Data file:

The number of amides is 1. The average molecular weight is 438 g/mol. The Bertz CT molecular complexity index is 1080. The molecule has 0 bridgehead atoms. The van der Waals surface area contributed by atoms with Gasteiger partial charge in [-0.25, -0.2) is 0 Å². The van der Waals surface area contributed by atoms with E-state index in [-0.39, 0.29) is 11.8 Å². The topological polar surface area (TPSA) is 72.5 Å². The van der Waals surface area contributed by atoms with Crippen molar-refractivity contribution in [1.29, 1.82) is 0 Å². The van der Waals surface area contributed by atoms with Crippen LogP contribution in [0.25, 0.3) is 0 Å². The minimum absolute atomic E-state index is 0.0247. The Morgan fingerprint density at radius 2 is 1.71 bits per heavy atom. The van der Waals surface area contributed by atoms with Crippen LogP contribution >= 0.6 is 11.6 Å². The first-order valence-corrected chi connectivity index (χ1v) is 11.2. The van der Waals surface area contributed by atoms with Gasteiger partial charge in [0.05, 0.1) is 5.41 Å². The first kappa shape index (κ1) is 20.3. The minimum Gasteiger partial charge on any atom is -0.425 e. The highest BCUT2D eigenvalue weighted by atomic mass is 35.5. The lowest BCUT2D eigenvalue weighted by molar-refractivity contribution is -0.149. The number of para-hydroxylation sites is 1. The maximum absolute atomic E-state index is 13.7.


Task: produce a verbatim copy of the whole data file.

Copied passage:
The number of amides is 1. The average molecular weight is 438 g/mol. The Bertz CT molecular complexity index is 1080. The molecule has 0 bridgehead atoms. The van der Waals surface area contributed by atoms with Gasteiger partial charge in [-0.25, -0.2) is 0 Å². The van der Waals surface area contributed by atoms with E-state index in [-0.39, 0.29) is 11.8 Å². The topological polar surface area (TPSA) is 72.5 Å². The van der Waals surface area contributed by atoms with Crippen molar-refractivity contribution in [1.29, 1.82) is 0 Å². The van der Waals surface area contributed by atoms with Crippen LogP contribution in [0.25, 0.3) is 0 Å². The minimum absolute atomic E-state index is 0.0247. The Morgan fingerprint density at radius 2 is 1.71 bits per heavy atom. The van der Waals surface area contributed by atoms with Crippen LogP contribution >= 0.6 is 11.6 Å². The first-order valence-corrected chi connectivity index (χ1v) is 11.2. The van der Waals surface area contributed by atoms with Gasteiger partial charge in [0.05, 0.1) is 5.41 Å². The first kappa shape index (κ1) is 20.3. The minimum Gasteiger partial charge on any atom is -0.425 e. The highest BCUT2D eigenvalue weighted by atomic mass is 35.5. The lowest BCUT2D eigenvalue weighted by molar-refractivity contribution is -0.149. The number of para-hydroxylation sites is 1. The maximum absolute atomic E-state index is 13.7.